Manage episode 328751544 series 2530089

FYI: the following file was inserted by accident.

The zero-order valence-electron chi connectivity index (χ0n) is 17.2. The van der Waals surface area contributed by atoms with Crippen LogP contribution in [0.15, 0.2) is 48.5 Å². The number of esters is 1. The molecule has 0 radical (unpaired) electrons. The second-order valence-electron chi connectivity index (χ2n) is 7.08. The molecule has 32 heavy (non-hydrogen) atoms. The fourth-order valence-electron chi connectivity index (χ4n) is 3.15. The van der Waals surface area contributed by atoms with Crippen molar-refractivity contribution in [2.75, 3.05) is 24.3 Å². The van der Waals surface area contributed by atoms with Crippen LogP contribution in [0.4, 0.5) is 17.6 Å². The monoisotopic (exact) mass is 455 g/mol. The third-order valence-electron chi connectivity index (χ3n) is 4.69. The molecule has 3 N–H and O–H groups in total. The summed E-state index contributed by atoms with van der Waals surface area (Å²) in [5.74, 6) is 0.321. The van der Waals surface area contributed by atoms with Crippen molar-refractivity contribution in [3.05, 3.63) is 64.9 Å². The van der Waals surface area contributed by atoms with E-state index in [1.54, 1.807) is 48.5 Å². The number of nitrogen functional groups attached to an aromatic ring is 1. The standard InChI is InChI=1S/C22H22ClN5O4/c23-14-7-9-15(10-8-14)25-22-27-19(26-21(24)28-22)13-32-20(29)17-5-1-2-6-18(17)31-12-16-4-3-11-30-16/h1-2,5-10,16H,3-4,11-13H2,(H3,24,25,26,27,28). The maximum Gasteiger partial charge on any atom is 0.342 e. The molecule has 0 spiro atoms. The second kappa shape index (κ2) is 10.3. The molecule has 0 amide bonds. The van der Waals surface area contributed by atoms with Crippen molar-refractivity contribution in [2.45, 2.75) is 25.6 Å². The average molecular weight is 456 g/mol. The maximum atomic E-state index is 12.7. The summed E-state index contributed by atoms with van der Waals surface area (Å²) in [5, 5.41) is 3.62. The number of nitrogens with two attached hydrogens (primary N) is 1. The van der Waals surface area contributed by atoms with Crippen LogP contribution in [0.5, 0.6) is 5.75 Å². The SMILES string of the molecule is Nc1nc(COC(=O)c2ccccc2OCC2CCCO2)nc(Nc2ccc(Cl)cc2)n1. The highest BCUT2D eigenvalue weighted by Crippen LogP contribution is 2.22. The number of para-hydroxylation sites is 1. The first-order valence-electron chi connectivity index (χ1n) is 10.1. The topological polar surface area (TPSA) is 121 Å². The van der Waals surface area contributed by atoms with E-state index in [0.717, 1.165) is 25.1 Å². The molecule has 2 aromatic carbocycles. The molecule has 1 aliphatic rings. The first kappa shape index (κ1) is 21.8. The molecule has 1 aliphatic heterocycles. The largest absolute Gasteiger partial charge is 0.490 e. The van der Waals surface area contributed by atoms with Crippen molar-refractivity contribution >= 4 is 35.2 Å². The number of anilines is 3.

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The leader of Turkey’s main opposition party, who has refused to pay his electricity bills in protest of high household energy prices, said authorities cut off the power supply to his home on Thursday. Residential and business customers were hit with exorbitant utility bills after Turkish authorities sharply raised electricity tariffs on Jan. 1. The price hikes sparked protests, and many small businesses displayed their bills on storefront windows to show how close they were to having to close down. To provide some relief, the government introduced a set of measures, including readjusting the level under which higher tariffs kick in for households and some businesses using more electricity. Still, many households have struggled to keep up. The leader of the center-left Republican People’s Party, Kemal Kilicdaroglu, vowed earlier this year not to pay his electricity bills until the government withdrew the price increases. “I just got some news from my wife. They cut off our electricity today,” Kilicdaroglu, 73, said in a video posted Thursday on Twitter. Kilicdaroglu said he wanted to show solidarity with some 3.5 million Turkish households that had their power cut off last year for non-payment, adding that prices have increased more than 400% in the past three years. “Energy is a basic human right. It’s like bread, it’s like water, it’s like air. Electricity is my right,” he said. “I wanted to be the voice of those who cannot pay.” There was no immediate response from government officials. Turkey’s annual inflation rate soared to a two-decade high of 61% in March, eating away at people's savings and making it difficult to buy basics like food. Experts say the real rate of inflation could be much higher than the official number. This article was provided by The Associated Press.